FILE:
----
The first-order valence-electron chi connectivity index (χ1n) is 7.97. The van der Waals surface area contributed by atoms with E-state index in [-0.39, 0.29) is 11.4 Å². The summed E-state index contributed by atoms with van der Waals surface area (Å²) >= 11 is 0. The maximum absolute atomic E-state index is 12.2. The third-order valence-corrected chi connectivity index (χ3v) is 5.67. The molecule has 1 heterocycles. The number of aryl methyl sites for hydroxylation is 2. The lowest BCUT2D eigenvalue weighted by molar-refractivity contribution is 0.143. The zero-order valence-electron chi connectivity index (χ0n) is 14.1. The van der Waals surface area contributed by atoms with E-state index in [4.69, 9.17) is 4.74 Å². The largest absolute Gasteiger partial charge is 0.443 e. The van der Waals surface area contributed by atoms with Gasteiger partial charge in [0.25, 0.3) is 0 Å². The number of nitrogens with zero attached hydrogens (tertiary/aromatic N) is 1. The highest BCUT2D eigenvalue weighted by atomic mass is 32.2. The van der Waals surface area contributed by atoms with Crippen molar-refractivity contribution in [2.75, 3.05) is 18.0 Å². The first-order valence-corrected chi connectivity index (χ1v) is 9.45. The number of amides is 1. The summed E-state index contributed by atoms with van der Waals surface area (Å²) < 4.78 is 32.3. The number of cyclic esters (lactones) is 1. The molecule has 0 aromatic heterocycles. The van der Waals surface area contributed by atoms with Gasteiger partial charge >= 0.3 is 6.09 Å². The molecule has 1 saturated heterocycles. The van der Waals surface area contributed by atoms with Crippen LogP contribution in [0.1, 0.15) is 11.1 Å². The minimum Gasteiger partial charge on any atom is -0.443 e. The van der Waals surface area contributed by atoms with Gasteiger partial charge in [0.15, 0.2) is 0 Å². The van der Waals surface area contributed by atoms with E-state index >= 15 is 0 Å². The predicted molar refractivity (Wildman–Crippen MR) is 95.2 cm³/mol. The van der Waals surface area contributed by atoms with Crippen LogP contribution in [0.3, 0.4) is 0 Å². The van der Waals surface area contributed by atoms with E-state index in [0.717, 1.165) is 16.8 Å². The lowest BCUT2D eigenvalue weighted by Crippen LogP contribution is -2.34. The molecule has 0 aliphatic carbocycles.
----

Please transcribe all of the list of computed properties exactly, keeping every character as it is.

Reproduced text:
The first-order valence-electron chi connectivity index (χ1n) is 7.97. The van der Waals surface area contributed by atoms with E-state index in [-0.39, 0.29) is 11.4 Å². The summed E-state index contributed by atoms with van der Waals surface area (Å²) >= 11 is 0. The maximum absolute atomic E-state index is 12.2. The third-order valence-corrected chi connectivity index (χ3v) is 5.67. The molecule has 1 heterocycles. The number of aryl methyl sites for hydroxylation is 2. The lowest BCUT2D eigenvalue weighted by molar-refractivity contribution is 0.143. The zero-order valence-electron chi connectivity index (χ0n) is 14.1. The van der Waals surface area contributed by atoms with E-state index in [4.69, 9.17) is 4.74 Å². The largest absolute Gasteiger partial charge is 0.443 e. The van der Waals surface area contributed by atoms with Gasteiger partial charge in [0.25, 0.3) is 0 Å². The number of nitrogens with zero attached hydrogens (tertiary/aromatic N) is 1. The highest BCUT2D eigenvalue weighted by atomic mass is 32.2. The van der Waals surface area contributed by atoms with Crippen molar-refractivity contribution in [2.75, 3.05) is 18.0 Å². The first-order valence-corrected chi connectivity index (χ1v) is 9.45. The number of amides is 1. The summed E-state index contributed by atoms with van der Waals surface area (Å²) < 4.78 is 32.3. The number of cyclic esters (lactones) is 1. The molecule has 0 aromatic heterocycles. The van der Waals surface area contributed by atoms with Gasteiger partial charge >= 0.3 is 6.09 Å². The molecule has 1 saturated heterocycles. The van der Waals surface area contributed by atoms with Crippen LogP contribution in [0.1, 0.15) is 11.1 Å². The minimum Gasteiger partial charge on any atom is -0.443 e. The van der Waals surface area contributed by atoms with Gasteiger partial charge in [0.15, 0.2) is 0 Å². The van der Waals surface area contributed by atoms with E-state index >= 15 is 0 Å². The predicted molar refractivity (Wildman–Crippen MR) is 95.2 cm³/mol. The van der Waals surface area contributed by atoms with Crippen LogP contribution in [0.3, 0.4) is 0 Å². The van der Waals surface area contributed by atoms with E-state index in [0.717, 1.165) is 16.8 Å². The lowest BCUT2D eigenvalue weighted by Crippen LogP contribution is -2.34. The molecule has 0 aliphatic carbocycles.